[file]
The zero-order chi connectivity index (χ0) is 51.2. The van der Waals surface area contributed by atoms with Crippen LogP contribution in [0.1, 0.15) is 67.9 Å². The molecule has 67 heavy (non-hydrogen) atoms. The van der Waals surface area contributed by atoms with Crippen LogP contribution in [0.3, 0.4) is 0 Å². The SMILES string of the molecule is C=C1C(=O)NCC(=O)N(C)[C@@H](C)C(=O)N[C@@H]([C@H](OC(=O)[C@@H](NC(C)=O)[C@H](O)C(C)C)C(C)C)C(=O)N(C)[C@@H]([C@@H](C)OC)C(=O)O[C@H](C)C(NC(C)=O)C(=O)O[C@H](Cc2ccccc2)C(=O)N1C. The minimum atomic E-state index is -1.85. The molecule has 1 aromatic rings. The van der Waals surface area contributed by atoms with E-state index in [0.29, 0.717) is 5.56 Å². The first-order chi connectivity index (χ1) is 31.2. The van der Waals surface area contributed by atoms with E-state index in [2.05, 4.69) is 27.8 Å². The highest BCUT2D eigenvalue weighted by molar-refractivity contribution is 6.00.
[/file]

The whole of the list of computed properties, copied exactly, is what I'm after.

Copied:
The zero-order chi connectivity index (χ0) is 51.2. The van der Waals surface area contributed by atoms with Crippen LogP contribution in [0.1, 0.15) is 67.9 Å². The molecule has 67 heavy (non-hydrogen) atoms. The van der Waals surface area contributed by atoms with Crippen LogP contribution in [0.3, 0.4) is 0 Å². The SMILES string of the molecule is C=C1C(=O)NCC(=O)N(C)[C@@H](C)C(=O)N[C@@H]([C@H](OC(=O)[C@@H](NC(C)=O)[C@H](O)C(C)C)C(C)C)C(=O)N(C)[C@@H]([C@@H](C)OC)C(=O)O[C@H](C)C(NC(C)=O)C(=O)O[C@H](Cc2ccccc2)C(=O)N1C. The minimum atomic E-state index is -1.85. The molecule has 1 aromatic rings. The van der Waals surface area contributed by atoms with E-state index in [0.29, 0.717) is 5.56 Å². The first-order chi connectivity index (χ1) is 31.2. The van der Waals surface area contributed by atoms with E-state index in [2.05, 4.69) is 27.8 Å². The highest BCUT2D eigenvalue weighted by molar-refractivity contribution is 6.00.